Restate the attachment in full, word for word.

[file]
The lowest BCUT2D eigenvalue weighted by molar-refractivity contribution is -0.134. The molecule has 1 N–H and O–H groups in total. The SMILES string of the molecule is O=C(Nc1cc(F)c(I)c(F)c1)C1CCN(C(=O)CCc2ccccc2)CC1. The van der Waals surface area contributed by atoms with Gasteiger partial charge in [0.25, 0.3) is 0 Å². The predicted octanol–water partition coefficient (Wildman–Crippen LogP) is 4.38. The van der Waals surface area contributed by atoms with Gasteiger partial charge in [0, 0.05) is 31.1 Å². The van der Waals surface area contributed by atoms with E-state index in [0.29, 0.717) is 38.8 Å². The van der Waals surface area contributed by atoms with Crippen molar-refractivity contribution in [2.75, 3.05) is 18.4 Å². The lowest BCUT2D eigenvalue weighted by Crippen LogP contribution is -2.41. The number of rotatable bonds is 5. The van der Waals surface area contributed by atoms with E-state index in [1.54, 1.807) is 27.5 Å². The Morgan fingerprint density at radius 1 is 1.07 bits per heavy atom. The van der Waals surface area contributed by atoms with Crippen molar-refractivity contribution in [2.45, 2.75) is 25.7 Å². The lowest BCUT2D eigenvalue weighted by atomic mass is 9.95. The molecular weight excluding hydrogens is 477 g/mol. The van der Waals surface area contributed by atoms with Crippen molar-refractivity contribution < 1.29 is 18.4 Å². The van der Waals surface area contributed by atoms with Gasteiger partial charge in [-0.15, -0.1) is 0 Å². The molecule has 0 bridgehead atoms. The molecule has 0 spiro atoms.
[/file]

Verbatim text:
The lowest BCUT2D eigenvalue weighted by molar-refractivity contribution is -0.134. The molecule has 1 N–H and O–H groups in total. The SMILES string of the molecule is O=C(Nc1cc(F)c(I)c(F)c1)C1CCN(C(=O)CCc2ccccc2)CC1. The van der Waals surface area contributed by atoms with Gasteiger partial charge in [0.25, 0.3) is 0 Å². The predicted octanol–water partition coefficient (Wildman–Crippen LogP) is 4.38. The van der Waals surface area contributed by atoms with Gasteiger partial charge in [0, 0.05) is 31.1 Å². The van der Waals surface area contributed by atoms with E-state index in [0.29, 0.717) is 38.8 Å². The van der Waals surface area contributed by atoms with Crippen molar-refractivity contribution in [2.75, 3.05) is 18.4 Å². The lowest BCUT2D eigenvalue weighted by Crippen LogP contribution is -2.41. The number of rotatable bonds is 5. The van der Waals surface area contributed by atoms with E-state index in [1.54, 1.807) is 27.5 Å². The Morgan fingerprint density at radius 1 is 1.07 bits per heavy atom. The van der Waals surface area contributed by atoms with Crippen molar-refractivity contribution in [2.45, 2.75) is 25.7 Å². The lowest BCUT2D eigenvalue weighted by atomic mass is 9.95. The molecular weight excluding hydrogens is 477 g/mol. The van der Waals surface area contributed by atoms with Crippen molar-refractivity contribution < 1.29 is 18.4 Å². The van der Waals surface area contributed by atoms with Gasteiger partial charge in [-0.15, -0.1) is 0 Å². The molecule has 0 bridgehead atoms. The molecule has 0 spiro atoms.